Accounting for earnings inequality in a diverse work force
AbstractA general decomposition of earnings inequality is applied to the complete full-time labor force, including minorities and women. The results confirm that education premiums were the largest observable factor in the rise in earnings inequality in the 1980s, and also reveal an offsetting reduction in the role of race- and sex-related earnings differences.
Download InfoIf you experience problems downloading a file, check if you have the proper application to view it first. In case of further problems read the IDEAS help page. Note that these files are not on the IDEAS site. Please be patient as the files may be large.
Bibliographic InfoPaper provided by Federal Reserve Bank of Cleveland in its series Working Paper with number 9314.
Date of creation: 1993
Date of revision:
Please report citation or reference errors to , or , if you are the registered author of the cited work, log in to your RePEc Author Service profile, click on "citations" and make appropriate adjustments.:
- Randall W. Eberts, 1989. "Accounting for the recent divergence in regional wage differentials," Economic Review, Federal Reserve Bank of Cleveland, issue Q III, pages 14-26.
- Juhn, Chinhui & Murphy, Kevin M & Pierce, Brooks, 1993. "Wage Inequality and the Rise in Returns to Skill," Journal of Political Economy, University of Chicago Press, vol. 101(3), pages 410-42, June.
- Smith, James P & Ward, Michael, 1989. "Women in the Labor Market and in the Family," Journal of Economic Perspectives, American Economic Association, vol. 3(1), pages 9-23, Winter.
- Walter Y. Oi, 1962. "Labor as a Quasi-Fixed Factor," Journal of Political Economy, University of Chicago Press, vol. 70, pages 538.
- McKinley L. Blackburn & David E. Bloom, 1989. "The Effects of Technological Change on Earnings and Income Inequality inthe United States," NBER Working Papers 2337, National Bureau of Economic Research, Inc.
- Fuchs, Victor R, 1989. "Women's Quest for Economic Equality," Journal of Economic Perspectives, American Economic Association, vol. 3(1), pages 25-41, Winter.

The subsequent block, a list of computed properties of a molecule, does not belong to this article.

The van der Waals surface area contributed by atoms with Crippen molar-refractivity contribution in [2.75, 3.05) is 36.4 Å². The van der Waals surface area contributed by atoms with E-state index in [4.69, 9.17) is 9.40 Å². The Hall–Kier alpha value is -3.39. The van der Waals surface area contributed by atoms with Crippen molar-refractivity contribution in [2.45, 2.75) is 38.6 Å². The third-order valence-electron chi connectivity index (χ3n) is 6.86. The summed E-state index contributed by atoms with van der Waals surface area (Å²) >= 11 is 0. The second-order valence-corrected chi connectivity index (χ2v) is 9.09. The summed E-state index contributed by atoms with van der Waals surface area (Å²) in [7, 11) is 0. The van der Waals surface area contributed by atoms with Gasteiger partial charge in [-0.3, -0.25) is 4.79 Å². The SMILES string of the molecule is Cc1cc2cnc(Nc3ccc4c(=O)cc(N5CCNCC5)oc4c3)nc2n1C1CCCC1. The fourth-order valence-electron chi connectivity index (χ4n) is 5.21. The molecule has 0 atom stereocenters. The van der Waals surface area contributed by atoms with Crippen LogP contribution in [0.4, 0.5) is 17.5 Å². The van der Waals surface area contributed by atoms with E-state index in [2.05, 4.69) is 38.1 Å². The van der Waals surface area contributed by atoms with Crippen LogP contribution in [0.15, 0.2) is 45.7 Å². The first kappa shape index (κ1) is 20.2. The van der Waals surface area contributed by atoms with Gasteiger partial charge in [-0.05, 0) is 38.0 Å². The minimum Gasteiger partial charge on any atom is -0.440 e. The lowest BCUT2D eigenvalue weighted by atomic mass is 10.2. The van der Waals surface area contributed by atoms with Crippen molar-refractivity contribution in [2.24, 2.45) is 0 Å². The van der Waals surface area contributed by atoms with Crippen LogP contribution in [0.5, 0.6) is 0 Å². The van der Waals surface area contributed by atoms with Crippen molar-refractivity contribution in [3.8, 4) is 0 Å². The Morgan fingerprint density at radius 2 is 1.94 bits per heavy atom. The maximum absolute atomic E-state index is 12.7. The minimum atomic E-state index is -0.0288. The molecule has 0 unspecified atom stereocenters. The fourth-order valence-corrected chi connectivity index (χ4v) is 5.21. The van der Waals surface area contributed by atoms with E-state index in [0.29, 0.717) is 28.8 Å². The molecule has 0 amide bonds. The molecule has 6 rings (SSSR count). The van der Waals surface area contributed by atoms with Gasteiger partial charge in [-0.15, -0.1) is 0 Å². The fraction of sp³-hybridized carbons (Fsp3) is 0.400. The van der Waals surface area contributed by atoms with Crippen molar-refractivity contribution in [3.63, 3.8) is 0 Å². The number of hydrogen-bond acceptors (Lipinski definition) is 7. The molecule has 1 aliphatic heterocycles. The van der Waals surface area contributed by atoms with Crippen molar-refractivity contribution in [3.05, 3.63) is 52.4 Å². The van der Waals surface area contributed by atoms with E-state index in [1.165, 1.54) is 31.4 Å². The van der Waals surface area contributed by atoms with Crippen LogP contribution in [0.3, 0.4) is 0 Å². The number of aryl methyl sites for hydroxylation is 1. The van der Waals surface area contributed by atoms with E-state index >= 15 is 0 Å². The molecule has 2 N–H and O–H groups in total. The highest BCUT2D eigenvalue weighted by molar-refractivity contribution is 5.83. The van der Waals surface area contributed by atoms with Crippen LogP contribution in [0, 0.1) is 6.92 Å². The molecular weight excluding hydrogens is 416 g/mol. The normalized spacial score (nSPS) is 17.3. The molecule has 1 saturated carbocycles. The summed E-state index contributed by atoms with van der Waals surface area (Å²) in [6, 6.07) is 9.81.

- Welch, Finis, 1990. "The Employment of Black Men," Journal of Labor Economics, University of Chicago Press, vol. 8(1), pages S26-74, January.
- Heckman, James & Scheinkman, Jose, 1987. "The Importance of Bundling in a Gorman-Lancaster Model of Earnings," Review of Economic Studies, Wiley Blackwell, vol. 54(2), pages 243-55, April.
- O'Neill, June, 1990. "The Role of Human Capital in Earnings Differences between Black and White Men," Journal of Economic Perspectives, American Economic Association, vol. 4(4), pages 25-45, Fall.
- Murphy, Kevin M & Welch, Finis, 1992. "The Structure of Wages," The Quarterly Journal of Economics, MIT Press, vol. 107(1), pages 285-326, February.
- Levy, Frank & Murnane, Richard J, 1992. "U.S. Earnings Levels and Earnings Inequality: A Review of Recent Trends and Proposed Explanations," Journal of Economic Literature, American Economic Association, vol. 30(3), pages 1333-81, September.
- Jacob Mincer, 1958. "Investment in Human Capital and Personal Income Distribution," Journal of Political Economy, University of Chicago Press, vol. 66, pages 281.
- Creedy, John, 1977. "The Principle of Transfers and the Variance of Logarithms," Oxford Bulletin of Economics and Statistics, Department of Economics, University of Oxford, vol. 39(2), pages 153-58, May.
- Shorrocks, A F, 1982. "Inequality Decomposition by Factor Components," Econometrica, Econometric Society, vol. 50(1), pages 193-211, January.
- Smith, James P & Welch, Finis, 1979. "Inequality: Race Differences in the Distribution of Earnings," International Economic Review, Department of Economics, University of Pennsylvania and Osaka University Institute of Social and Economic Research Association, vol. 20(2), pages 515-26, June.
- Richard B. Freeman, 1991. "How Much Has De-Unionisation Contributed to the Rise in Male Earnings Inequality?," NBER Working Papers 3826, National Bureau of Economic Research, Inc.
- Randall W. Eberts & Mark E. Schweitzer, .
"Regional Wage Convergence and Divergence: Adjusting Wages for Cost-of-Living Differences,"
Upjohn Working Papers and Journal Articles
rwe1994er2, W.E. Upjohn Institute for Employment Research.
- Randall W. Eberts & Mark E. Schweitzer, 1994. "Regional wage convergence and divergence: adjusting wages for cost-of- living differences," Economic Review, Federal Reserve Bank of Cleveland, issue Q II, pages 26-37.
For technical questions regarding this item, or to correct its authors, title, abstract, bibliographic or download information, contact: (Lee Faulhaber).
If references are entirely missing, you can add them using this form.